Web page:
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Charleston looks much different than it did 20 years ago, but the City Paper is still here

Another 20

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My, how times have changed. In 1997, when the City Paper was born, Charleston was yet to be a perennial best on those dastardly Conde Nast lists, tourists kept to themselves on Market Street, and there was one college bar on Upper King Street where dark and abandoned storefronts were more plentiful than open businesses. Rents were cheap, bars were open all night long, and Granny's Goodies — our first advertiser — was a mecca of hippie weirdness.

Despite its general shabbiness, Charleston's rebirth was already pulsing underneath. College apartments were being built on Warren Street. The American Theater had just been renovated and was showing movies again. They even had a virtual reality game room upstairs. Talk about futuristic!

For us — the now-former owners of the Charleston City Paper — being a part of Charleston's modern renaissance these last two decades as small business owners, running a newspaper that was more about the fun stuff going on than the bad stuff happening, was the opportunity of a lifetime.

Not only did we get to observe Charleston transform from a sleepy Southern town into a much-less-sleepy Southern town, but sometimes we had influence on that change too, writing stories and conducting investigations that highlighted issues and problems that weren't being looked at by the daily newspaper, which at the time was way more entrenched in the South of Broad aristocracy than it is these days.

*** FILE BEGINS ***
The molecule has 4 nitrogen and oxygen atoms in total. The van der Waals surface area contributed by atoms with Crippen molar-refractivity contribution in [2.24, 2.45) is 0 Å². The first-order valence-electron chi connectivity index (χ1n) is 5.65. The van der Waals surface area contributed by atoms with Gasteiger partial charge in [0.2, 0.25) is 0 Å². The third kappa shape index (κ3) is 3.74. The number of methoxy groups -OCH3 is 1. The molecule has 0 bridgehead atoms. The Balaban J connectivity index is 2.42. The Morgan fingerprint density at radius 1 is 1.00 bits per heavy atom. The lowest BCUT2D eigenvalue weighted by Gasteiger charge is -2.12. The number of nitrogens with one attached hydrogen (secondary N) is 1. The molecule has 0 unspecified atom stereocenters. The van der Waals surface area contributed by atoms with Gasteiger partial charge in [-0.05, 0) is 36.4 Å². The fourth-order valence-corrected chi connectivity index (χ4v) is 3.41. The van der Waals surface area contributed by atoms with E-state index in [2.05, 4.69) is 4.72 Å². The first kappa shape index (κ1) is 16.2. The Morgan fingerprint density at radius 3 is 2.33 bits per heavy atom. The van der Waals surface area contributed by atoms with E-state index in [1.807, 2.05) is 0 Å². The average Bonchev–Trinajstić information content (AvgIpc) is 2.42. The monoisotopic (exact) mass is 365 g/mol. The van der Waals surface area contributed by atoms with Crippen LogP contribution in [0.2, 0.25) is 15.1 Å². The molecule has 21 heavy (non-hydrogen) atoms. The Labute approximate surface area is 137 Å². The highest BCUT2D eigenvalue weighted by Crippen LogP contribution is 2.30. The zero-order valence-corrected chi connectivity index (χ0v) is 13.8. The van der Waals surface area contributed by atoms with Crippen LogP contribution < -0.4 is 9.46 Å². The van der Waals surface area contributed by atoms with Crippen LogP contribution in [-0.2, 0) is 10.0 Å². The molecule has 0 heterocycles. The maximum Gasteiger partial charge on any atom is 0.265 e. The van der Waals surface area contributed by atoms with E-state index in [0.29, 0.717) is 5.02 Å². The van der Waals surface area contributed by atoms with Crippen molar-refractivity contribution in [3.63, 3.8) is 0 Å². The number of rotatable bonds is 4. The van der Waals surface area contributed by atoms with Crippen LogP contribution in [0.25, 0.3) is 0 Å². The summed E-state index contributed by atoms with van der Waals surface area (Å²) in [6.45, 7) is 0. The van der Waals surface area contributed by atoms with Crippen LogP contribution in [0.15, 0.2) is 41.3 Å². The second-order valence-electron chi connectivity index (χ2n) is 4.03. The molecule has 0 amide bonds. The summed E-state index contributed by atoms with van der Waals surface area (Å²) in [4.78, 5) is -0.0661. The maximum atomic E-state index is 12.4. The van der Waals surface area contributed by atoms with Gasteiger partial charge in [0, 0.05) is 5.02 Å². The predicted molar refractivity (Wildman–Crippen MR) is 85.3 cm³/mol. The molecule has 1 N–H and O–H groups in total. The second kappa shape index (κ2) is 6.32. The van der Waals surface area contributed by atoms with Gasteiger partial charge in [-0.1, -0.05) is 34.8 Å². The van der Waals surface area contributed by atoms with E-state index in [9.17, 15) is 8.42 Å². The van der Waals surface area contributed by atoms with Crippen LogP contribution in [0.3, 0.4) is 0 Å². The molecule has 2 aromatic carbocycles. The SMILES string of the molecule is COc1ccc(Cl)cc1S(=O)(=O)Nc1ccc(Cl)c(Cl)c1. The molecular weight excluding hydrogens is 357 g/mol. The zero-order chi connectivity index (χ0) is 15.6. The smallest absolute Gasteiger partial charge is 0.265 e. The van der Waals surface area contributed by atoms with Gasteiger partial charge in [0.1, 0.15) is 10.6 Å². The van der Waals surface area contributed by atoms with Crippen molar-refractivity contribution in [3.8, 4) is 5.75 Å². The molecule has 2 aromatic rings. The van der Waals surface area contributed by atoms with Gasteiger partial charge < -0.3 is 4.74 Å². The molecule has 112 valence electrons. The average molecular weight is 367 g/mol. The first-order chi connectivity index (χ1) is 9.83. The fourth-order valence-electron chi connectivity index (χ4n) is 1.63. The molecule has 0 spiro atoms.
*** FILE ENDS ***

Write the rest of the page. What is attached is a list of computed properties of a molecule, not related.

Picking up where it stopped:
Selling our scrappy little newspaper to new owners has not been an easy decision to make. Over the years, we've had plenty of offers to purchase the newspaper but none of them felt quite as right as that of Andy Brack and Ed Bell.

As a longtime editorial contributor to Charleston media, Brack understands intimately how important an alternative voice is to a small town. He understands how fortunate we are to actually have a media landscape in Charleston that continues to thrive. And he's partnered with a businessman like Ed Bell, who has the resources and smarts to usher the paper into the future.

And we know that Charleston City Paper will continue to thrive under their direction. Our reasons for selling are more personal than anything else, as life's challenges have come our way.

While ownership is changing, what won't change is our desire for the paper to succeed. We'll be here if Andy and Ed need us — Noel and Stephanie as consultants, Blair as advertising director — and we'll continue to be part of the Charleston community. We thank our staff, contributors, clients, writers, and friends, past and present, for being a part of this journey and we look forward to seeing the Charleston City Paper continue to do important work, providing an alternative voice for Charleston for another 20 years.

Noel, Stephanie, and Blair founded Charleston City Paper in 1997.

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